Now she believed everything about him, and with good reason. And knowing it hurt a thousand times more than any wound Royce had ever received.

"If you cry," he whispered, stroking her shining hair, "you'll feel better." But he knew instinctively what he suggested was impossible. She'd been through so much, and held her tears back for so long, that Royce doubted that anything could force her to shed them. She had not cried when she spoke of her dead friend, Becky, nor had she wept over William's death. A fourteen-year-old girl with enough courage and spirit to confront her armed brother on the field of honor would not cry for her husband whom she hated. Not when she didn't cry for her friend or even her brother. "I know you won't believe this," he whispered achingly, "but I will keep my word. I will not hurt your family, nor any member of your clan at the tournament. I swear it."


"Please let go of me," she said in a suffocated voice.

He couldn't help it, his arms tightened. "Jenny," he whispered, and Jenny wanted to die because, even now, she loved the sound of her name on his lips.

"Don't call me that again," she said, hoarsely.

Royce drew a long, painful breath. "Would it help if I said I love you?"

She jerked free, but there was no anger on her face. "Whom are you trying to help?"

Royce's arms fell to his sides. "You're right," he agreed.

Jenny left the chapel two days later after speaking to Friar Gregory, who'd agreed to remain at Claymore until a permanent priest could be located. Royce's knights were practicing, as they did early each morning, at the skills that kept them fit for battle. Hour after hour, they worked their horses, leaping them over ditches and piles of sandbags, springing into the saddle without touching the stirrups. The rest of the time outdoors they spent practicing at the quintain—a post set into the ground with a crossbar so well-balanced that it could be set whirling with a light touch of the hand. On one end of the crossbar hung a suit of armor with a shield. On the other a long, very heavy sandbag. One after the other, over and over again, each knight would back his horse to the far end of the bailey and charge full-tilt, from different angles each time, at the "knight" on the cross bar. Unless their lance struck the "knight" precisely on the breast, the crossbar whirled and the rider was dealt a mighty blow from the sandbag—which never missed its target.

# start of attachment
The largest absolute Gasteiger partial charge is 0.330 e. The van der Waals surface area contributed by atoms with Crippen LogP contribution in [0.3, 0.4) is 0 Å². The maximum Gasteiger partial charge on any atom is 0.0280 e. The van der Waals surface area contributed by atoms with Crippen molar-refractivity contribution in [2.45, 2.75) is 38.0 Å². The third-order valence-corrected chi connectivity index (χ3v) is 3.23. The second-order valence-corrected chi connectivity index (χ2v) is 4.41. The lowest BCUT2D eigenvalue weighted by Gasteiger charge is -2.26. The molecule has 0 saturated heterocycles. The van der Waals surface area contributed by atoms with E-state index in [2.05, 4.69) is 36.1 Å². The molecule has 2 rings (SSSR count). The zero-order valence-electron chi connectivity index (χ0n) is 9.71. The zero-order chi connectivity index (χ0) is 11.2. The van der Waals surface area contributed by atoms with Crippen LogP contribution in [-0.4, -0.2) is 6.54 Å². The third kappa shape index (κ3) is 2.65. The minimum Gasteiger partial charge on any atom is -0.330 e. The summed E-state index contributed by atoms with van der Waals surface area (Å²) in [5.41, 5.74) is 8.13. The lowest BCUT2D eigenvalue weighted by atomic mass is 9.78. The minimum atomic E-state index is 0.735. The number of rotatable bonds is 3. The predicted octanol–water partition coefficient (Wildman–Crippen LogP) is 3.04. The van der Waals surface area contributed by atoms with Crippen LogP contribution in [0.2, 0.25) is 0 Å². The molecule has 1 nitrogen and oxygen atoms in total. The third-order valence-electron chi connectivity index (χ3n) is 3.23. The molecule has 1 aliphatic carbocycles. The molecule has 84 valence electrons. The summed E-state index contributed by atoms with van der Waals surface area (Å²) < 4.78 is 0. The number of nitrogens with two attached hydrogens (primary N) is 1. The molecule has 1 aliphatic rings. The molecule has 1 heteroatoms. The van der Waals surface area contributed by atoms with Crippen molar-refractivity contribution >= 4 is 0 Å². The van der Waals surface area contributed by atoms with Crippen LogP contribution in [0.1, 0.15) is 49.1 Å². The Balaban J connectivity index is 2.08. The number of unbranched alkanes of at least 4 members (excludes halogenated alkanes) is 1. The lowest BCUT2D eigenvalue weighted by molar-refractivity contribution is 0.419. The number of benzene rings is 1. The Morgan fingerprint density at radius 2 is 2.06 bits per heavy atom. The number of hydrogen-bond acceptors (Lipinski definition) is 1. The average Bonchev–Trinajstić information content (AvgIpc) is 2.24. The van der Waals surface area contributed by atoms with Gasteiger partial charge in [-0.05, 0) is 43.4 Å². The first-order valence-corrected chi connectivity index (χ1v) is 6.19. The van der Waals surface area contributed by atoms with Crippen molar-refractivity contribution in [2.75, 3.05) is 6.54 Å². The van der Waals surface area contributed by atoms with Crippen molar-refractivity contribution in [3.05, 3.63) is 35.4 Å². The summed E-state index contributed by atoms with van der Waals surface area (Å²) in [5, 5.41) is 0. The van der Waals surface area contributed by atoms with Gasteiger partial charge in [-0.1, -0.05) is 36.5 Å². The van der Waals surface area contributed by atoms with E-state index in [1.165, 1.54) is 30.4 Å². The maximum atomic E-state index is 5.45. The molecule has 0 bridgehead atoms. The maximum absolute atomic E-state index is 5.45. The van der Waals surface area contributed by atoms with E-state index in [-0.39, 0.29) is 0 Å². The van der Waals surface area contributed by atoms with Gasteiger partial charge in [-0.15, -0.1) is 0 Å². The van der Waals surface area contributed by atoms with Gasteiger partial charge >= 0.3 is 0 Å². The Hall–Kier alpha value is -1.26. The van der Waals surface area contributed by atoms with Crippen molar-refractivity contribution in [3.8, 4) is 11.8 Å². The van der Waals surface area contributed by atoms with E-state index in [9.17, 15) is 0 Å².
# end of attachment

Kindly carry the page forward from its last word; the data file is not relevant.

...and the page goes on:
Occasionally, all the knights missed, depending upon the angle and the obstacles erected in front of the quintain. All the knights, except her husband, Jenny had noticed. Unlike the other knights, Royce spent less time at the quintain and more time working with Zeus, as he was now. From the corner of her eye, she watched Royce at the far end of the bailey, his bare, heavily muscled shoulders glinting in the sun as he took the destrier over increasingly higher jumps, then galloped him flat-out while twisting the horse into the tight figure of an eight.

In the past, she'd been able to ignore this daily practice, but with the tournament looming ahead, what had seemed like mere exercise before, now became a deadly skill which Royce's men were perfecting to use against their opponents. So absorbed was she in surreptitiously watching her husband that she never heard Godfrey come up beside her. "Zeus," he commented, following the direction of her sidewise gaze, "is not yet the horse his sire was. He lacks a full year of training."